And although that is a very small change, Parliament will recall that the Scottish Government made an additional ringfenced investment of over £145 million to protect teacher numbers. 

It is therefore extremely disappointing that a number of Local Authorities did not choose to use the additional funding to protect their teacher numbers. Conversely, I know some Local Authorities went above and beyond to protect their teacher numbers.

I thank them for that and for investing in better outcomes for their young people.

We have written today to each of the local authorities where the number of teachers has reduced to seek an explanation and I will meet with COSLA on this matter later this week. 

And whilst the Government will of course consider these reductions on a case-by-case basis, I will continue to reserve the right to withhold funding allocated to protect teacher numbers where that has not been the case.

Fundamentally, we cannot hope to improve attendance, behaviour or attainment with fewer teachers in our schools.

Presiding Officer, one issue raised by PISA and in the recent BISSR research I should say, has been pupils’ use of mobile phones.

And as Cabinet Secretary, I cannot unilaterally ban mobile phones.  That power of course rests with head teachers and our local authorities.

But I want to examine all the evidence on this and encourage schools to take the action they deem necessary.

So we will work to provide refreshed guidance to schools on the use of mobile phones in schools, as part of that joint action plan to respond to the BISSR research.

This will take a range of factors into account – including considering pupils’ personal circumstances, particularly of course those of young carers. 

But our starting position is that head teachers are empowered to take the steps that they consider appropriate – and if they see fit, the guidance will support the use of banning mobile phones in schools.

Presiding Officer, I want to turn now to reflecting directly on Scotland’s PISA results.

Now in absolute terms it is true that Scotland mirrored the overall international trend of a reduction in PISA scores in reading and maths between 2018 and 2022.  We are not unique in that respect.

And as has been noted, the OECD have referred to this year’s results as the ‘Covid edition’.

Covid impacted and it continues to impact on educational outcomes. Whether in Wales, Northern Ireland or England, for Maths and Reading the trajectory on scores is a downward one.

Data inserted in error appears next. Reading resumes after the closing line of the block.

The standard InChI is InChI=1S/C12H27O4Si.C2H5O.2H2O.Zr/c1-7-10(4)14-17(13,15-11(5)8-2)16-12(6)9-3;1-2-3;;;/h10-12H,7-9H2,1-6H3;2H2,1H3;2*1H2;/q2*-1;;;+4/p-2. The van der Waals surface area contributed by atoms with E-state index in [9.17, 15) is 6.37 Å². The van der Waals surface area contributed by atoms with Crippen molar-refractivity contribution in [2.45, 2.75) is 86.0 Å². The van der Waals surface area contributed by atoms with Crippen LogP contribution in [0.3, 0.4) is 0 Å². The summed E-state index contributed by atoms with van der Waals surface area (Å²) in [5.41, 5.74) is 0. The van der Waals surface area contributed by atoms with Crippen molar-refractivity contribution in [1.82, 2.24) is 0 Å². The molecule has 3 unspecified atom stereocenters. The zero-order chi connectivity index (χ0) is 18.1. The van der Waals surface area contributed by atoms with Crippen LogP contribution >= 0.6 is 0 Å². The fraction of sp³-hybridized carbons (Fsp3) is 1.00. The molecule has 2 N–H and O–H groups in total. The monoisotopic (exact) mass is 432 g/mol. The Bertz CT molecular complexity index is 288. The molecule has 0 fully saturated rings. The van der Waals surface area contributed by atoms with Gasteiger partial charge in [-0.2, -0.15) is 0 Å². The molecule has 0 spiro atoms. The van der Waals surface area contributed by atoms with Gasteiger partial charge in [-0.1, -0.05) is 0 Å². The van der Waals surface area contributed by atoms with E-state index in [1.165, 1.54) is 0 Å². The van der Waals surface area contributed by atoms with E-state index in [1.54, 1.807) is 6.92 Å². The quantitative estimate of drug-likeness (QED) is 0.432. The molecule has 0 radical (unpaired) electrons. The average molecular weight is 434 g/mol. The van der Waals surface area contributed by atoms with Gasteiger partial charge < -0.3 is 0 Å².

And across the OECD, as was the case in 2018, Scotland is above the average for reading, and similar to the OECD average in relation to Maths and Science.

So the challenge to Government is this – is average good enough?

Presiding Officer, I don’t think so.

Whilst it is true to say that PISA provides only a snap-shot of the data, the results should serve as a wake up to all Governments.

And I hope Parliament hears the gravity with which I am considering these results; the new ‘Post-Covid’ norm cannot be allowed to define the educational outcomes of the next generation.

And building on my direct engagement with the OECD last month, next year I will meet with the OECD’s Director for Education & Skills, Andreas Schleicher to ensure Scotland continues to learn from other countries and starts to improve her international standing on Education once more.

And it is worth reminding the Chamber that Curriculum for Excellence was endorsed by the OECD in 2021 as the right approach for Scottish education.

However I recognise the need to improve our Curriculum - in a planned and systematic way as has recommended by the OECD.

We need to do so, to ensure it remains relevant, forward looking and ultimately supports high quality teaching and learning. 

That is why next year we will begin a Curriculum improvement cycle. 

This will include curriculum content, the role of knowledge, transitions between primary and secondary and alignment between the broad general education and the senior phase.

Presiding Officer, my view is that Maths education requires to be a central focus for improvement – indeed, it is critical when considering the 18 point reduction in Scotland’s PISA score.